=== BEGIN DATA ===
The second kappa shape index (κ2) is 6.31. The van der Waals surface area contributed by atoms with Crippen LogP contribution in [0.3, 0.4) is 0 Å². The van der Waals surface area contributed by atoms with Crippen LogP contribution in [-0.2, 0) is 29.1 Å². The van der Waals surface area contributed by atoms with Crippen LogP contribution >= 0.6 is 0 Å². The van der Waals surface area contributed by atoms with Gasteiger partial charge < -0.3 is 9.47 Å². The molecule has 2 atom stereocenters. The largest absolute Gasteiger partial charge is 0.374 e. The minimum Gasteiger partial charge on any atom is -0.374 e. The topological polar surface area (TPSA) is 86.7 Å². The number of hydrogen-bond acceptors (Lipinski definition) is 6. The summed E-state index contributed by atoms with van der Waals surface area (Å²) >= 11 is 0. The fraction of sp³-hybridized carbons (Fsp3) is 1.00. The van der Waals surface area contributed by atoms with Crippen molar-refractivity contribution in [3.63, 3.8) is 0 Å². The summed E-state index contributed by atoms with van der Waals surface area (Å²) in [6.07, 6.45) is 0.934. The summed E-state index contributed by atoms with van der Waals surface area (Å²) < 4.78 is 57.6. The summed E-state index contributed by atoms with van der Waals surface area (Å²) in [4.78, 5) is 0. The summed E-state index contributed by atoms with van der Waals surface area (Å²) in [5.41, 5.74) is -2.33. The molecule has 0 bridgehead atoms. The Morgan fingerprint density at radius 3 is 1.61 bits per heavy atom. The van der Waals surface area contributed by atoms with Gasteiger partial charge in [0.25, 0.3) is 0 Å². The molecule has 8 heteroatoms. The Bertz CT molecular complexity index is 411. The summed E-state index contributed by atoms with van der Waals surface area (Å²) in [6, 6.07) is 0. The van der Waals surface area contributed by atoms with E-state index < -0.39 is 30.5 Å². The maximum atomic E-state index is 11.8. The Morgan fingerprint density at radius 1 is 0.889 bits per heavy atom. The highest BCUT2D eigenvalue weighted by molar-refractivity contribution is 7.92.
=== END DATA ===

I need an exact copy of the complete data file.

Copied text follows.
The second kappa shape index (κ2) is 6.31. The van der Waals surface area contributed by atoms with Crippen LogP contribution in [0.3, 0.4) is 0 Å². The van der Waals surface area contributed by atoms with Crippen LogP contribution in [-0.2, 0) is 29.1 Å². The van der Waals surface area contributed by atoms with Crippen LogP contribution >= 0.6 is 0 Å². The van der Waals surface area contributed by atoms with Gasteiger partial charge < -0.3 is 9.47 Å². The molecule has 2 atom stereocenters. The largest absolute Gasteiger partial charge is 0.374 e. The minimum Gasteiger partial charge on any atom is -0.374 e. The topological polar surface area (TPSA) is 86.7 Å². The number of hydrogen-bond acceptors (Lipinski definition) is 6. The summed E-state index contributed by atoms with van der Waals surface area (Å²) >= 11 is 0. The fraction of sp³-hybridized carbons (Fsp3) is 1.00. The van der Waals surface area contributed by atoms with Crippen molar-refractivity contribution in [3.63, 3.8) is 0 Å². The summed E-state index contributed by atoms with van der Waals surface area (Å²) in [6.07, 6.45) is 0.934. The summed E-state index contributed by atoms with van der Waals surface area (Å²) < 4.78 is 57.6. The summed E-state index contributed by atoms with van der Waals surface area (Å²) in [4.78, 5) is 0. The summed E-state index contributed by atoms with van der Waals surface area (Å²) in [5.41, 5.74) is -2.33. The molecule has 0 bridgehead atoms. The Morgan fingerprint density at radius 3 is 1.61 bits per heavy atom. The van der Waals surface area contributed by atoms with Gasteiger partial charge in [0.25, 0.3) is 0 Å². The molecule has 8 heteroatoms. The Bertz CT molecular complexity index is 411. The summed E-state index contributed by atoms with van der Waals surface area (Å²) in [6, 6.07) is 0. The van der Waals surface area contributed by atoms with E-state index < -0.39 is 30.5 Å². The maximum atomic E-state index is 11.8. The Morgan fingerprint density at radius 1 is 0.889 bits per heavy atom. The highest BCUT2D eigenvalue weighted by molar-refractivity contribution is 7.92.